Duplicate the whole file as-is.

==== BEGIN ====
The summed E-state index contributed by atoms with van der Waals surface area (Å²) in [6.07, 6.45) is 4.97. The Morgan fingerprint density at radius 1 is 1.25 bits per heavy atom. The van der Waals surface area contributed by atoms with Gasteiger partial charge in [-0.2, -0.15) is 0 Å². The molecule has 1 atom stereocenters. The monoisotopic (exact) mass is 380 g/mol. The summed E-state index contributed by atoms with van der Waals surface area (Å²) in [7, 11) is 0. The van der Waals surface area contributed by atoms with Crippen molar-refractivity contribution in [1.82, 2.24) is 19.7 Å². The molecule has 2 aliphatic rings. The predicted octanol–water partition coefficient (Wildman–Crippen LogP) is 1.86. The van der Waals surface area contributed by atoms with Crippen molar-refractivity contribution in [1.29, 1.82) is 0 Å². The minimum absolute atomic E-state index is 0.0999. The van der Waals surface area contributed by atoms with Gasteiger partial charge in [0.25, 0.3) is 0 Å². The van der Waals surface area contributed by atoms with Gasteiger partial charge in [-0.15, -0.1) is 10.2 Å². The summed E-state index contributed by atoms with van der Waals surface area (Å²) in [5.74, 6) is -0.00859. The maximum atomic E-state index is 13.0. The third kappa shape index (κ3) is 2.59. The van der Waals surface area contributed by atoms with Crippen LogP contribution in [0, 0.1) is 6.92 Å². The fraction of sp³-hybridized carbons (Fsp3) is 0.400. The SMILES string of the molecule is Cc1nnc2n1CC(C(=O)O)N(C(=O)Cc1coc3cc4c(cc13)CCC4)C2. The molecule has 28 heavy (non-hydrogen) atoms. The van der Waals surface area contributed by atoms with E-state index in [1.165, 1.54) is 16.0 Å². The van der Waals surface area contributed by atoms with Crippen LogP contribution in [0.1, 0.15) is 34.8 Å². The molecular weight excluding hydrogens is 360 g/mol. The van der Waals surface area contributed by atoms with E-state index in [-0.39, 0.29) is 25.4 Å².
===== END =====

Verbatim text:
The summed E-state index contributed by atoms with van der Waals surface area (Å²) in [6.07, 6.45) is 4.97. The Morgan fingerprint density at radius 1 is 1.25 bits per heavy atom. The van der Waals surface area contributed by atoms with Gasteiger partial charge in [-0.2, -0.15) is 0 Å². The molecule has 1 atom stereocenters. The monoisotopic (exact) mass is 380 g/mol. The summed E-state index contributed by atoms with van der Waals surface area (Å²) in [7, 11) is 0. The van der Waals surface area contributed by atoms with Crippen molar-refractivity contribution in [1.82, 2.24) is 19.7 Å². The molecule has 2 aliphatic rings. The predicted octanol–water partition coefficient (Wildman–Crippen LogP) is 1.86. The van der Waals surface area contributed by atoms with Crippen molar-refractivity contribution in [1.29, 1.82) is 0 Å². The minimum absolute atomic E-state index is 0.0999. The van der Waals surface area contributed by atoms with Gasteiger partial charge in [0.25, 0.3) is 0 Å². The van der Waals surface area contributed by atoms with Gasteiger partial charge in [-0.15, -0.1) is 10.2 Å². The summed E-state index contributed by atoms with van der Waals surface area (Å²) in [5.74, 6) is -0.00859. The maximum atomic E-state index is 13.0. The third kappa shape index (κ3) is 2.59. The van der Waals surface area contributed by atoms with Crippen LogP contribution in [0, 0.1) is 6.92 Å². The fraction of sp³-hybridized carbons (Fsp3) is 0.400. The SMILES string of the molecule is Cc1nnc2n1CC(C(=O)O)N(C(=O)Cc1coc3cc4c(cc13)CCC4)C2. The molecule has 28 heavy (non-hydrogen) atoms. The van der Waals surface area contributed by atoms with E-state index in [1.165, 1.54) is 16.0 Å². The van der Waals surface area contributed by atoms with Crippen LogP contribution in [0.1, 0.15) is 34.8 Å². The molecular weight excluding hydrogens is 360 g/mol. The van der Waals surface area contributed by atoms with E-state index in [-0.39, 0.29) is 25.4 Å².